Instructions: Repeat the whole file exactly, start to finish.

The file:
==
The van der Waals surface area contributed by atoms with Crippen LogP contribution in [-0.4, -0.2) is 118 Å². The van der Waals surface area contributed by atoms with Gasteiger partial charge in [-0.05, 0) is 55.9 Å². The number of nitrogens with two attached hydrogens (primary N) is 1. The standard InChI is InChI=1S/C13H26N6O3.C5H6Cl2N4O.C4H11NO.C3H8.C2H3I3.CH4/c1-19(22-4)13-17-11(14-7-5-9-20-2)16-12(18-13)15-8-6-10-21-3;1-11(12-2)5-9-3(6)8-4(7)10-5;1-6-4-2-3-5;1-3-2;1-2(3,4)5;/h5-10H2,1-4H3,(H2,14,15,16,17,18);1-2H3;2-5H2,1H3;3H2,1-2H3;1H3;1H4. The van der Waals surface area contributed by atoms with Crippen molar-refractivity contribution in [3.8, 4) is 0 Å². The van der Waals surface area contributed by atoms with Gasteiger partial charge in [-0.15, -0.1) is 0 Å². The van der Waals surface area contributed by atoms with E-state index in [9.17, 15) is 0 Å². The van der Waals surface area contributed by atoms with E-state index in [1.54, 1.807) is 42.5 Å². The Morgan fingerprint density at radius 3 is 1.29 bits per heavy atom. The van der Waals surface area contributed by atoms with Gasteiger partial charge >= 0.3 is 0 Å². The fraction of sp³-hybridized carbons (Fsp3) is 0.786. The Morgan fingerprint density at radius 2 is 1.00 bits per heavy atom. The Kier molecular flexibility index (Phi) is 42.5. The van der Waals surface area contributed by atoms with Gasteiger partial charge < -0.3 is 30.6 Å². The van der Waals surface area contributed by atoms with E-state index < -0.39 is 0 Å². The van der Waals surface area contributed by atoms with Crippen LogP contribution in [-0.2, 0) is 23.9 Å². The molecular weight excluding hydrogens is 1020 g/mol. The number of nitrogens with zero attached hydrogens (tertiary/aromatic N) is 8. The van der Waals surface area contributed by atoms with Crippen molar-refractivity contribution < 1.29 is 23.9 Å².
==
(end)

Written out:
The van der Waals surface area contributed by atoms with Crippen LogP contribution in [-0.4, -0.2) is 118 Å². The van der Waals surface area contributed by atoms with Gasteiger partial charge in [-0.05, 0) is 55.9 Å². The number of nitrogens with two attached hydrogens (primary N) is 1. The standard InChI is InChI=1S/C13H26N6O3.C5H6Cl2N4O.C4H11NO.C3H8.C2H3I3.CH4/c1-19(22-4)13-17-11(14-7-5-9-20-2)16-12(18-13)15-8-6-10-21-3;1-11(12-2)5-9-3(6)8-4(7)10-5;1-6-4-2-3-5;1-3-2;1-2(3,4)5;/h5-10H2,1-4H3,(H2,14,15,16,17,18);1-2H3;2-5H2,1H3;3H2,1-2H3;1H3;1H4. The van der Waals surface area contributed by atoms with Crippen molar-refractivity contribution in [3.8, 4) is 0 Å². The van der Waals surface area contributed by atoms with Gasteiger partial charge in [-0.15, -0.1) is 0 Å². The van der Waals surface area contributed by atoms with E-state index in [9.17, 15) is 0 Å². The van der Waals surface area contributed by atoms with E-state index in [1.54, 1.807) is 42.5 Å². The Morgan fingerprint density at radius 3 is 1.29 bits per heavy atom. The van der Waals surface area contributed by atoms with Gasteiger partial charge >= 0.3 is 0 Å². The fraction of sp³-hybridized carbons (Fsp3) is 0.786. The Morgan fingerprint density at radius 2 is 1.00 bits per heavy atom. The Kier molecular flexibility index (Phi) is 42.5. The van der Waals surface area contributed by atoms with Gasteiger partial charge < -0.3 is 30.6 Å². The van der Waals surface area contributed by atoms with E-state index < -0.39 is 0 Å². The van der Waals surface area contributed by atoms with Crippen LogP contribution in [-0.2, 0) is 23.9 Å². The molecular weight excluding hydrogens is 1020 g/mol. The number of nitrogens with zero attached hydrogens (tertiary/aromatic N) is 8. The van der Waals surface area contributed by atoms with Crippen molar-refractivity contribution < 1.29 is 23.9 Å².